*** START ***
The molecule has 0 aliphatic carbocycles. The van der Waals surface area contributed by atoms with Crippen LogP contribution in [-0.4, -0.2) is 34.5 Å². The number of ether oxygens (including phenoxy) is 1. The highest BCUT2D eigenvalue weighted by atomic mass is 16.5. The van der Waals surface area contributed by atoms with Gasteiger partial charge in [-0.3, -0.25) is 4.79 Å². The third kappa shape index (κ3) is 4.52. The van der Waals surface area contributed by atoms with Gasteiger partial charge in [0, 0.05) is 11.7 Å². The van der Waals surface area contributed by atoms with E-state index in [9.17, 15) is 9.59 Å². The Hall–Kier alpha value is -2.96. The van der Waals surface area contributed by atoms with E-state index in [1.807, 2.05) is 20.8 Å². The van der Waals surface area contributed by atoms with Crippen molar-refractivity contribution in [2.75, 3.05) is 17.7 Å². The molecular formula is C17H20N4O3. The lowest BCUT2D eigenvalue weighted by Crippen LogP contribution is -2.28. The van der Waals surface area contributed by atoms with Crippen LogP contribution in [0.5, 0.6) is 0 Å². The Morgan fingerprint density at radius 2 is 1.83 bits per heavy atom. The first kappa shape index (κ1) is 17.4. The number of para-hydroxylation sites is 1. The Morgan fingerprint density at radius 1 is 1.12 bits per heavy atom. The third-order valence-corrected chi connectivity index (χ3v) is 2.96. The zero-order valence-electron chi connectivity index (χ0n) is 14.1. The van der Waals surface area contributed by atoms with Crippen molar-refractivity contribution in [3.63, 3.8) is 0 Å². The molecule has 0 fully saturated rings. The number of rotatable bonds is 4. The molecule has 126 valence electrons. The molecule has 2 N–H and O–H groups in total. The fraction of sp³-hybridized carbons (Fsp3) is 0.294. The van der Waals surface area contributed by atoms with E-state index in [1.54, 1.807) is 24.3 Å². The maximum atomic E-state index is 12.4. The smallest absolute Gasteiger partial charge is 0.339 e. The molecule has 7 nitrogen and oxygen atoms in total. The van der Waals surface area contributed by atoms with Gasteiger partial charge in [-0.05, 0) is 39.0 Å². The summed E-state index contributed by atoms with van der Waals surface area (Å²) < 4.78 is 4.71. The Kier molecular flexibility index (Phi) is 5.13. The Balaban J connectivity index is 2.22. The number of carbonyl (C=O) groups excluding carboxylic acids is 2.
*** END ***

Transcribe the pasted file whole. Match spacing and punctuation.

The molecule has 0 aliphatic carbocycles. The van der Waals surface area contributed by atoms with Crippen LogP contribution in [-0.4, -0.2) is 34.5 Å². The number of ether oxygens (including phenoxy) is 1. The highest BCUT2D eigenvalue weighted by atomic mass is 16.5. The van der Waals surface area contributed by atoms with Gasteiger partial charge in [-0.3, -0.25) is 4.79 Å². The third kappa shape index (κ3) is 4.52. The van der Waals surface area contributed by atoms with Gasteiger partial charge in [0, 0.05) is 11.7 Å². The van der Waals surface area contributed by atoms with E-state index in [9.17, 15) is 9.59 Å². The Hall–Kier alpha value is -2.96. The van der Waals surface area contributed by atoms with E-state index in [1.807, 2.05) is 20.8 Å². The van der Waals surface area contributed by atoms with Crippen molar-refractivity contribution in [2.75, 3.05) is 17.7 Å². The molecular formula is C17H20N4O3. The lowest BCUT2D eigenvalue weighted by Crippen LogP contribution is -2.28. The van der Waals surface area contributed by atoms with Crippen LogP contribution in [0.5, 0.6) is 0 Å². The Morgan fingerprint density at radius 2 is 1.83 bits per heavy atom. The first kappa shape index (κ1) is 17.4. The number of para-hydroxylation sites is 1. The Morgan fingerprint density at radius 1 is 1.12 bits per heavy atom. The third-order valence-corrected chi connectivity index (χ3v) is 2.96. The zero-order valence-electron chi connectivity index (χ0n) is 14.1. The van der Waals surface area contributed by atoms with Crippen molar-refractivity contribution in [3.63, 3.8) is 0 Å². The molecule has 0 fully saturated rings. The number of rotatable bonds is 4. The molecule has 126 valence electrons. The molecule has 2 N–H and O–H groups in total. The fraction of sp³-hybridized carbons (Fsp3) is 0.294. The van der Waals surface area contributed by atoms with E-state index in [1.54, 1.807) is 24.3 Å². The maximum atomic E-state index is 12.4. The smallest absolute Gasteiger partial charge is 0.339 e. The molecule has 7 nitrogen and oxygen atoms in total. The van der Waals surface area contributed by atoms with Gasteiger partial charge in [-0.05, 0) is 39.0 Å². The summed E-state index contributed by atoms with van der Waals surface area (Å²) < 4.78 is 4.71. The Kier molecular flexibility index (Phi) is 5.13. The Balaban J connectivity index is 2.22. The number of carbonyl (C=O) groups excluding carboxylic acids is 2.